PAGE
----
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Chapter Notes

by: Callie Lusk

Chapter Notes MGMT 314

Callie Lusk
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Operations Management
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This 7 page Class Notes was uploaded by Callie Lusk on Thursday September 15, 2016. The Class Notes belongs to MGMT 314 at Western Kentucky University taught by Buchanan in Fall 2016. Since its upload, it has received 14 views. For similar materials see Operations Management in Management at Western Kentucky University.

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Date Created: 09/15/16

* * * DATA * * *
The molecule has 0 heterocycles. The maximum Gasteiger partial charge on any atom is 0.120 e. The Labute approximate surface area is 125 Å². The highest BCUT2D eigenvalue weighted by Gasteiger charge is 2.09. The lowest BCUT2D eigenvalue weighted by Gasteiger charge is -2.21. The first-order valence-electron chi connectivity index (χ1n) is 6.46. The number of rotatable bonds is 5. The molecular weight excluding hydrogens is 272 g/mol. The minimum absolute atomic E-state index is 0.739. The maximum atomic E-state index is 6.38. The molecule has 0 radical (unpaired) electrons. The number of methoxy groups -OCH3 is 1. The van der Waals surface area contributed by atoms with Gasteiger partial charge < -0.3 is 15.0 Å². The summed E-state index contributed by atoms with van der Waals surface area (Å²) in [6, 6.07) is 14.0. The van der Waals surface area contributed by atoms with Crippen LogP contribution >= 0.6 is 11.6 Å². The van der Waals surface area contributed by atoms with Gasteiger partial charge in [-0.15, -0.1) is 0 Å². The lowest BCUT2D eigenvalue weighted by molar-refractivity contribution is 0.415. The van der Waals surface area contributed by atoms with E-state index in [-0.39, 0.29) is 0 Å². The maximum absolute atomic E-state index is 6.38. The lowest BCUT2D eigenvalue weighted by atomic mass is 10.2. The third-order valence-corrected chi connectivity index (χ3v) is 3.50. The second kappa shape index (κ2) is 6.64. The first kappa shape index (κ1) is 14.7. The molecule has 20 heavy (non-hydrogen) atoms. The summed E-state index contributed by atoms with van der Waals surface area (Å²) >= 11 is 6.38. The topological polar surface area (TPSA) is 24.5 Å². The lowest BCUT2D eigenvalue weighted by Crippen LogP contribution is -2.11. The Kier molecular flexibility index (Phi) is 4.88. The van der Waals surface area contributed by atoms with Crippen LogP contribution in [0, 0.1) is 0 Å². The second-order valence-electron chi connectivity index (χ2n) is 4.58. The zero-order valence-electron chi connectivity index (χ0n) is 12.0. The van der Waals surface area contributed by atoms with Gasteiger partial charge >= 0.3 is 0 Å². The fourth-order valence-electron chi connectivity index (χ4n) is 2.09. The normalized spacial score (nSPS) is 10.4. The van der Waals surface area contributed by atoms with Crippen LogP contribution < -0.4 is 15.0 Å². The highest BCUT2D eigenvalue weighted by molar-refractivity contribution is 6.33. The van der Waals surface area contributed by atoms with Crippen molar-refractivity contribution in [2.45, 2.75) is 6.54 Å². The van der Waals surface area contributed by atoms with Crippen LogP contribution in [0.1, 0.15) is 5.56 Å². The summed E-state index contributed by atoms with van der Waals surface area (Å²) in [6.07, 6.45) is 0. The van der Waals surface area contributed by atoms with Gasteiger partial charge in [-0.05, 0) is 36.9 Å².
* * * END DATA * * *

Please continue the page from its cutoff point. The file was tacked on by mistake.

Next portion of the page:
Operations Management Exam #1 Preparation Chapter Two Notes Reasons to globalize 1. Reduce costs (labor, taxes, tariffs, etc.)  Foreign locations with lower wage rates can lower direct and indirect costs  Examples: World Trade Organization, European Union 2. Improve Supply chain  Locating facilities closer to unique resources  Examples: Auto design to California, Athletic show production to China 3. Provide betters goods and services  Objective and subjective characteristics of goods and services.  Examples: on-time deliveries, cultural variables 4. Understand the Market  Interacting with foreign customers and suppliers can lead to new opportunities  Example: Cell phone design in Europe, Cell phones fade from Japan 5. Learn to improve operations  Remain open to the free flow of ideas  Example: General Motors partnered with a Japanese auto manufacturer to learn new approaches to production and inventory control. 6. Attract and retain global talent  Offer better employment opportunities  I.e. Better growth opportunities and isolation against unemployment, relocate unneeded personnel to more prosperous locations. Cultural and Ethical Issues  Cultures and attitudes can both be very different. o Refer to consumer behavior notes on difference Mission Statements  Tell an organization where it is going o Organization’s purpose for being o Answers the question “what do we provide society?” o Provides boundaries and focus  The strategy is the plan to get there o Functional areas have strategy o Strategies exploit opportunities and strengths, neutralize threats, and avoid weaknesses. Factors that affect an Organizations Mission  Customers  Environment  Philosophy and values  Profitability and growth  Public image  Benefit to society Three Strategic Ways to Competitive Advantage  Differentiation: better, or different o Competing on differentiation: uniqueness can go beyond both the physical characteristics and service attributes to encompass everything that impacts customer’s perceptions of value. o Example: Walt Disney World Magic Kingdom  Cost leadership: cheaper o Competing on cost: provide the maximum value as perceived by the customer. Does not imply low quality. o Example: Southwest Airlines- secondary airports, no frills service, efficient utilization of equipment  Response: rapid response o Competing on response: flexibility is matching market changes in design innovation and volumes o Reliability is meeting schedules o Timeliness is quickness in design, production, and delivery. Ten strategic Operations Management Decisions 1. Goods and services 2. Quality 3. Process and capacity design 4. Location selection 5. Layout design 6. Supply chain 7. Inventory 8. Scheduling Managing Global Service Operations  Requires a different perspective on: o Capacity planning o Location planning o Facilities design and layout o Scheduling  Issues in Operations Strategy o Resources View o Value Chain analysis o Porter’s Five Forces model o Operating in a system with many external forces o Constant Change SWOT Analysis  Internal Strengths  Internal Weaknesses  External Opportunities  External Threats Strategy Development & Implementation  Analyze the environment  Determine the corporate mission  Form a strategy o Identify key success factors o Build and staff the organization o Integrate OM with other activities **Key success factors (test) Operations Management Exam #1 Preparation Chapter Four Notes Forecasting  The process of predicting a future event** o Underlying basis of all business decisions o Good forecasting is essential to operations  Involves taking historical data and projecting it into the future using some sort of mathematical model. Forecasting Time Horizons  Short-range forecast o Up to one year, generally less than 3 months  Purchasing, job scheduling, workforce levels, job assignments, etc. o Tends to be more accurate than long-term forecasts  Medium-range forecast o 3 months to 3 years  Sales and production planning, budgeting o Deal with more comprehensive issues  Long-range forecast o More than 3 years  New product planning, facility location, research and development. o Deal with more comprehensive issues Influence of Product Life Cycle  As products pass through life cycles, forecasts are useful in projecting o Staffing levels o Inventory levels o Factory capacity  Product life cycle includes: o Introduction o Growth o Maturity o Decline Types of Forecasts  Economic forecasts o Addresses business cycle  Technological forecasts  Demand Forecasts Strategic importance of forecasting  Human resources o Hiring o Training o Laying off workers  Capacity o Undependable delivery o Loss of market o Moss of customers  Supply chain management o Good supplier relations and price advantages Seven Steps in Forecasting  Determine the use of the forecast  Select the items to be forecasted  Determine the time horizon of the forecast  Select the forecasting model  Gather the data  Make the forecast  Validate and implement the results Realities  It is seldom that forecasts are perfect**  Most techniques assume an underlying stability in the system  Product family and aggregated forecasts are more accurate than individual product forecasts Forecasting Approaches  Qualitative Method o Used when situation is vague and little data exist  New products  New technology o Involves intuition, experience  Forecasting sales on the internet (example) o Example: Delphi method  Panel of experts whose judgements are valued.  Quantitative Method o Used when situation is stable and historical data exists  Existing products  Current technology o Involves mathematical techniques  Forecasting sales of color televisions (example) o Approaches  Naïve  Moving averages  Exponential smoothing  Trend projection  Linear regression Sales Force Composite  Each salesperson projects his or her sales  Sales reps know customers wants  Tends to be overly optimistic  Combines at the district and national level Time Series Forecasting  Set of evenly spaced numerical data o Obtained by observing response variable at regular time periods  Forecast based only on past values, no other variables are important  Four components o Trend  Persistent, overall upward or downward pattern  Changes due to population, technology, etc. o Cyclical  Repeating up and down movements  Affected by business cycles, political, and economic factors  Multiple years duration  Often casual or associative relationships o Seasonal  Regular pattern of up and down fluctuations  Due to weather customs, etc.  Occurs within a single year o Random  Erratic, unsystematic, ‘residual’ fluctuations  Due to random variation or unforeseen approaches o Naïve Approach  Assumes demand in the next period is the same as demand in most recent period  Example: if January sales are 68, February sales will be 68.  Sometimes cost effective and efficient  Can be good starting point Moving Average Method**  Series of arithmetic means  Used if little or no trend  Used often for smoothing  Provides overall impression of data over time Potential problems with moving average  Increasing ‘n’ smooths the forecast but makes it less sensitive to changes  Do not forecast trends well  Requires extensive historical data Seasonal Variations in Data  The multiplicative seasonal model can adjust trend data for seasonal variations in demand.  Steps in the process: o Find average historical demand for each season o Compute the average demand over all seasons o Compute a seasonal index for each season o Estimate next year’s total demand o Divide the estimate of total demand by the number of seasons, then multiply it by the seasonal index for that season. Focus Forecasting  This approach uses historical data to test multiple forecasting models for individual items  The forecasting model with the lowest error is then used to forecast the next demand.  Sophisticated forecasting models are not always better than simple ones  There is no single technique that should be used for all products or services Forecasting in the service sector  Presents unusual challenges o Special needs for short-term records o Needs differ greatly as function of industry and product o Holidays and other calendar events o Unusual events